FIG. 3 depicts an exemplary PC-based WLAN environment in which the various aspects of the present invention may be advantageously practiced. PCs 12 communicate with one another via wireless signaling, transmitting and receiving signals through antennae 14. Each PC 12 includes an exemplary communications receiver (RX) 16 supporting the training method and multipath signal equalization of the present invention, a compatible transmitter (TX) 18, and supporting circuitry 20. FIG. 3 is not meant as a depiction of actual structure for the inter-organization of PC 12; rather, FIG. 3 provides a functional depiction for the inclusion of the communications receiver 16 within a typical WLAN environment. The PCs 12 send and receive information via transmitters 18 and communications receivers 16, respectively. Such communications may be peer-to-peer (between PCs), or may be routed through a hub or server equipped with a wireless interface. The actual network organization and hierarchical structure used in a given application is not important with respect to understanding the present invention.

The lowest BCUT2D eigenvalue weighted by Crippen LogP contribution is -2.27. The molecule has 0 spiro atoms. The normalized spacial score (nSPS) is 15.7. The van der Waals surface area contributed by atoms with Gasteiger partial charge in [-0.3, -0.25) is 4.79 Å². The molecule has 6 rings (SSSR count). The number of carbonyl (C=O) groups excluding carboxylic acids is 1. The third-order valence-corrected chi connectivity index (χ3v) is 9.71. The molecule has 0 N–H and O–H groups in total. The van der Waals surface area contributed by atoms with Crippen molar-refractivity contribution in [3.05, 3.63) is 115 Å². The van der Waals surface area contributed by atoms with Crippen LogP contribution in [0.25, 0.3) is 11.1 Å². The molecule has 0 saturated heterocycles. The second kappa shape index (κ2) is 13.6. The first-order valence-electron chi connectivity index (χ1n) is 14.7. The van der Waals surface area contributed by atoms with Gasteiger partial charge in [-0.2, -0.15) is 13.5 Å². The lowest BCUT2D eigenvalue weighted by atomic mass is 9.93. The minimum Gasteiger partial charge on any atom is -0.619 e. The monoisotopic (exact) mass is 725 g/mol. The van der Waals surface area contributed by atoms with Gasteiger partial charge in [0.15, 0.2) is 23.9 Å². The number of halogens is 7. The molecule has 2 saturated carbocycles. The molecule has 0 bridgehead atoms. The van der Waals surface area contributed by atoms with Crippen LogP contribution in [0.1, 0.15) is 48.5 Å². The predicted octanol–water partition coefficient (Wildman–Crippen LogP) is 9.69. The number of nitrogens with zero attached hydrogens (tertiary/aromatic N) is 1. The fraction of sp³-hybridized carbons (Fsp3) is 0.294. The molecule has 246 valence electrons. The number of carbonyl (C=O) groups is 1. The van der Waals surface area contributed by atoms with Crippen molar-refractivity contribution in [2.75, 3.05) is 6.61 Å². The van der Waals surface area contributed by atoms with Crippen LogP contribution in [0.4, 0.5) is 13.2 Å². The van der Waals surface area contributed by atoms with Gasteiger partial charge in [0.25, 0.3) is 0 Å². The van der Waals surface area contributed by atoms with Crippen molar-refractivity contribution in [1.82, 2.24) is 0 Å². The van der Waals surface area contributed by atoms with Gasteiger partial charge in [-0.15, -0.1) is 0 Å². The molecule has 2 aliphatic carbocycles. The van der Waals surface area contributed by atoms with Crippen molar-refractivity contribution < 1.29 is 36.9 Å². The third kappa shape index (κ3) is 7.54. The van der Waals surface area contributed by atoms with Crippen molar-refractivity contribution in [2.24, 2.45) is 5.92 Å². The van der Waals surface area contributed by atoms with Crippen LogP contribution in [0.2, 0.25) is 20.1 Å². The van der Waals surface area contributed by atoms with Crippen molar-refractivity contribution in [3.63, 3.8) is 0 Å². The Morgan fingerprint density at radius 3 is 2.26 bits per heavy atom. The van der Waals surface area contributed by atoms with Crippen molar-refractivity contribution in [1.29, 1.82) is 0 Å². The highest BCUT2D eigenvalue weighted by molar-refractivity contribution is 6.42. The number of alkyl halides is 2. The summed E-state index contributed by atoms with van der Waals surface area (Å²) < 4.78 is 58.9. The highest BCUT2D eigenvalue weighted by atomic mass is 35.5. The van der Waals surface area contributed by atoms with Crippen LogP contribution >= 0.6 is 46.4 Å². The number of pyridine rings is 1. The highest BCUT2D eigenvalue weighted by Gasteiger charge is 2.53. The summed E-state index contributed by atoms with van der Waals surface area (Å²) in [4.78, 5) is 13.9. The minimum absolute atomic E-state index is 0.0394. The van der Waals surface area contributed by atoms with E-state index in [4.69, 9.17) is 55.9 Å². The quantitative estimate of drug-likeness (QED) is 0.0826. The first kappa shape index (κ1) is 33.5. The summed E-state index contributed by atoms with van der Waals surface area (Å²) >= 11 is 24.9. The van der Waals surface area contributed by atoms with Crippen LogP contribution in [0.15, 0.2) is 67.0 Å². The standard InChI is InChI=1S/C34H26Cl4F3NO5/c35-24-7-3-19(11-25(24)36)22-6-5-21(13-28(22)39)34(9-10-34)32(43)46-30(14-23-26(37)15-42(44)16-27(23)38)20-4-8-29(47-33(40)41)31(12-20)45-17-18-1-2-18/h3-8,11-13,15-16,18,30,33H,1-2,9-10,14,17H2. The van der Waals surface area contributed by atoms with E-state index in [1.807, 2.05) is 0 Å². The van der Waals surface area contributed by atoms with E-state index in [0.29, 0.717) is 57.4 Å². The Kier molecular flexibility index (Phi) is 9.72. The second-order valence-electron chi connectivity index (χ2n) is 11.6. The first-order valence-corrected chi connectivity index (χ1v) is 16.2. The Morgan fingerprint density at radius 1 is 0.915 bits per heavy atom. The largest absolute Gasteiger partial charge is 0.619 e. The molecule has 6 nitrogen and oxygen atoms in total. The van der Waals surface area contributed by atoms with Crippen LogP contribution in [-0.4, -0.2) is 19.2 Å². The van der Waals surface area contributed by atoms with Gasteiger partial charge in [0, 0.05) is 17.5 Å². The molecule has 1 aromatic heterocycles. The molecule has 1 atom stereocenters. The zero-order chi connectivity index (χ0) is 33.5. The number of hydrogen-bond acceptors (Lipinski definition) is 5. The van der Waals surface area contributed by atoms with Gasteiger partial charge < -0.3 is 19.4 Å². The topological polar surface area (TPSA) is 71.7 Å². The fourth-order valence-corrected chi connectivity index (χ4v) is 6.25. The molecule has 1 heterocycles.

Ideally, the communications receiver 16 is implemented as a single integrated circuit, including portions supporting programmed operation, but may be implemented as a cooperative collection of integrated circuit devices collectively supporting the same functionality. Exemplary embodiments of the communications receiver 16 include the channel estimation circuitry 26 of the present invention, as detailed below. However, the communications receiver 16 represents an exemplary communications system, and, therefore, should not be construed as limiting the range of applications for the channel estimation circuitry 26. Indeed, the channel estimation circuitry 26 may be advantageously included in a range of communication system types.